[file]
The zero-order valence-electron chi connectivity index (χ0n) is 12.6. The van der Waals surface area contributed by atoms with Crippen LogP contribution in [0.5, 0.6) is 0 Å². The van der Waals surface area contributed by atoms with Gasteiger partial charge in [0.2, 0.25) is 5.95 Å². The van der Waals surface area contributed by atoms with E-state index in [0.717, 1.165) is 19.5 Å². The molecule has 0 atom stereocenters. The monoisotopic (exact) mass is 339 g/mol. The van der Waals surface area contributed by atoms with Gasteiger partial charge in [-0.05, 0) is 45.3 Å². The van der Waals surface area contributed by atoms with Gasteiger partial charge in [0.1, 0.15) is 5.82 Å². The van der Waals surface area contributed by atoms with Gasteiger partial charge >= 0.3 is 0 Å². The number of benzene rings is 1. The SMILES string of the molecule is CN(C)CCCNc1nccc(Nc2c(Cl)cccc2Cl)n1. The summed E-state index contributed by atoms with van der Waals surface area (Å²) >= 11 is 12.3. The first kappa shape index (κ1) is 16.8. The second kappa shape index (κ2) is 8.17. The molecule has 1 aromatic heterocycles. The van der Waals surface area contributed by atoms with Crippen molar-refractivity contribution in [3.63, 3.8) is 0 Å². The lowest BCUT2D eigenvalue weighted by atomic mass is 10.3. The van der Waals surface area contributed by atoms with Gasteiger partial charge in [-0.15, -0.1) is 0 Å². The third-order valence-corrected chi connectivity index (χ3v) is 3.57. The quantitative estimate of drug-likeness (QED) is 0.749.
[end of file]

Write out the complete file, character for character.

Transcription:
The zero-order valence-electron chi connectivity index (χ0n) is 12.6. The van der Waals surface area contributed by atoms with Crippen LogP contribution in [0.5, 0.6) is 0 Å². The van der Waals surface area contributed by atoms with Gasteiger partial charge in [0.2, 0.25) is 5.95 Å². The van der Waals surface area contributed by atoms with E-state index in [0.717, 1.165) is 19.5 Å². The molecule has 0 atom stereocenters. The monoisotopic (exact) mass is 339 g/mol. The van der Waals surface area contributed by atoms with Gasteiger partial charge in [-0.05, 0) is 45.3 Å². The van der Waals surface area contributed by atoms with Gasteiger partial charge in [0.1, 0.15) is 5.82 Å². The van der Waals surface area contributed by atoms with Gasteiger partial charge >= 0.3 is 0 Å². The number of benzene rings is 1. The SMILES string of the molecule is CN(C)CCCNc1nccc(Nc2c(Cl)cccc2Cl)n1. The summed E-state index contributed by atoms with van der Waals surface area (Å²) >= 11 is 12.3. The first kappa shape index (κ1) is 16.8. The second kappa shape index (κ2) is 8.17. The molecule has 1 aromatic heterocycles. The van der Waals surface area contributed by atoms with Crippen molar-refractivity contribution in [3.63, 3.8) is 0 Å². The lowest BCUT2D eigenvalue weighted by atomic mass is 10.3. The van der Waals surface area contributed by atoms with Gasteiger partial charge in [-0.15, -0.1) is 0 Å². The third-order valence-corrected chi connectivity index (χ3v) is 3.57. The quantitative estimate of drug-likeness (QED) is 0.749.